An inside guide to NYC's January theater festivals in 2019
New York City bursts with inventive performances each January. Here's an inside look at the best of the 2019 offerings.
By Helen Shaw|
‘Tis the season, performance lovers! Just after the ball drops, the champagne pops and the novelty 2019 glasses fall to the floor on New Year's Eve, we abruptly find ourselves amid the Off-Off Broadway January festival maelstrom. Prompted by the presence of the Association of Performing Arts Presenters (APAP) conference—when programmers from all over the world come to town to talk shop and find their next season—every major player in town throws a showcase. In a few short weeks, you’ll be able to see more experimental theater, international glitter-freak movement work and innovative new-music opera than you could see in an entire year of diligent show-going. However, the sheer quantity of choice might make you a little anxious. To alleviate your fears, we talked to the artistic directors of the four major performance festivals to get their top tips. Here's how to find the best at Under the Radar, Prototype, American Realness and the Exponential Festival.
UTR is the biggest and oldest festival in the fight, centrally located at the Public Theater and at a few satellite locations like the Skirball Center at NYU and BRIC House in Brooklyn. Shows run the gamut from fancy international productions to the Incoming! offerings, which are in-development works by exciting new talents. The festival turns 15 this year.
Artistic director: Mark Russell
How is this Under the Radar different from all other Under the Radars? Russell: We’re consolidating venues—this year we’re tighter on the Public. We also found some areas of the Public of that they didn’t know existed until this year! Oh—all that’s a secret.
What are the three shows you tell everyone they have to see in your Festival? That’s really hard! Okay. We’re really super excited about Ifeoma Fafunwa’s Here Word! Naija Woman Talk True because getting something from Nigeria is really tough. It’s a big piece by amazing artists, and we’re one visa away from success. There’s also this piece that I’m really deeply into: Evolution of a Sonero by [Def Poetry Jam and Universes star] Flaco Navaja. It’s Flaco’s story, but told through the format of a salsa song, which he breaks down to tell you how it’s constructed. There’s so much joy in this piece! People are looking for some solace, and here the end result is an incredible burst of joy. The most dangerous show that will stretch your limits is Peter Mills Weiss and Julia Mounsey’s [50/50] old school animation. It still scares the crap out of me! It’s as upsetting a show as I’ve seen.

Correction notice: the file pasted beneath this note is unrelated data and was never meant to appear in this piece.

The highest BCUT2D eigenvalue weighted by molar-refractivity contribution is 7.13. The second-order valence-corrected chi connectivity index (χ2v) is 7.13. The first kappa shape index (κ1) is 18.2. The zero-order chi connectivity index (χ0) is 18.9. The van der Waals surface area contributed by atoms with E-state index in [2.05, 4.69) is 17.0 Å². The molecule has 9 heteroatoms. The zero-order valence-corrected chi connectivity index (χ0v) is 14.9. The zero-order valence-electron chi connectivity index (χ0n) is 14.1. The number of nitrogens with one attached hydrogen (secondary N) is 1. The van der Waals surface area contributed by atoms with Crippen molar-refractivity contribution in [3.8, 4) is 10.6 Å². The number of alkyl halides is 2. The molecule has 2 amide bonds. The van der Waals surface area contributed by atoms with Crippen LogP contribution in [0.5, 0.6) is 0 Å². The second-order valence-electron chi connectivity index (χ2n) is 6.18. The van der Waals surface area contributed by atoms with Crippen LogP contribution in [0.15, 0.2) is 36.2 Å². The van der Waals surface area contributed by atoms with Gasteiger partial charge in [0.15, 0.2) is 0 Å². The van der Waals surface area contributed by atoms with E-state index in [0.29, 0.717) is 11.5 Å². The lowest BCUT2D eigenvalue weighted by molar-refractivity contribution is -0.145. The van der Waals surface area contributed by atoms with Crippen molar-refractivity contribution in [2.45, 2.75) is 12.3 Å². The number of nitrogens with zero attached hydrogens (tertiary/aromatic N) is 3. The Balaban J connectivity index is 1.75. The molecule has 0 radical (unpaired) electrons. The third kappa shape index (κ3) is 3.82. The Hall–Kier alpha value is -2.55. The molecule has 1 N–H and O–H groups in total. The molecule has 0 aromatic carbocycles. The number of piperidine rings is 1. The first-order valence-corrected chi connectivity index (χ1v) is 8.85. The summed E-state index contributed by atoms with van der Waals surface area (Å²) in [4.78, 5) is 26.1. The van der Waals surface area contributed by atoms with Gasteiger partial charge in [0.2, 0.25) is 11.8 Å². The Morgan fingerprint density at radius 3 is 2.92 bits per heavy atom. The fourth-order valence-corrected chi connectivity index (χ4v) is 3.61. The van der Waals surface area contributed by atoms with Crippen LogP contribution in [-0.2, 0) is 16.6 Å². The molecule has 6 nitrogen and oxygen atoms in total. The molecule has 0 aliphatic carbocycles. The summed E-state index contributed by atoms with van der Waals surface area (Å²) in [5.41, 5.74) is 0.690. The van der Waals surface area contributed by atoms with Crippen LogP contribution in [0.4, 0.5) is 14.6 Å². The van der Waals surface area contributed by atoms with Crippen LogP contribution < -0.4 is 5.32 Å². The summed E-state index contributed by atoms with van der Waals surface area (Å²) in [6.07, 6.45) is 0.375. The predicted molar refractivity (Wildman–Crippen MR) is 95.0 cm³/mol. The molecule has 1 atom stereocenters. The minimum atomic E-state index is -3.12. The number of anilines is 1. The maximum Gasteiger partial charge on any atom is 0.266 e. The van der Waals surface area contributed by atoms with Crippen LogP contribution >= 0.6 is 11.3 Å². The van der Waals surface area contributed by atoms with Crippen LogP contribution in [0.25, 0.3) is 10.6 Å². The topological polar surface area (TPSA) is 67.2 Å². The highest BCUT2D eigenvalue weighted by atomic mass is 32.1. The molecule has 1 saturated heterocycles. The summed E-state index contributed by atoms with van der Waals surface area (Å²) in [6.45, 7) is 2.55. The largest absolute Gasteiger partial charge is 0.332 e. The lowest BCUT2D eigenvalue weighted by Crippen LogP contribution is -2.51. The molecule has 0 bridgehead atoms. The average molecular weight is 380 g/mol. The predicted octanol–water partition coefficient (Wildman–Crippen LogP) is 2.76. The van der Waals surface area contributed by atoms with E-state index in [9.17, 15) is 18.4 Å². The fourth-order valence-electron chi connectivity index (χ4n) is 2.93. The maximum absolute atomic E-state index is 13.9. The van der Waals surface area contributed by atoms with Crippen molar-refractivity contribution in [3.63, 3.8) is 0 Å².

What are you most excited about that’s not in your festival? Most of Prototype is gonna be amazing; this is a banner year for them. I had a funny experience going around town looking for spaces, and every time they said, "Oh! We’re doing something with Prototype!" So I can say they’re craftier and faster than we are.
Where do you go to eat, drink and recharge? The Library [at the Public] is great, but then the party will move to Swift’s. It’s close; it’s reasonable; and they have bar food. It’s a sense memory at this point: If I’m eating a slider at Swifts, it must be festival time. If it’s during the day, though, I go to what we call the “cafeteria” of the Public: B Bar. It’s a great brunch in a quiet area, but everybody is there. You have to be very careful about what you say at B Bar.
Prototype is your spot for opera, song cycles and music-theater, and it also has the distinction of being in more places than you can shake a stick at. This year the offerings include the familiar chamber-sized work we’ve seen at Prototype, but in its seventh year, the fest is also branching out to include larger pieces.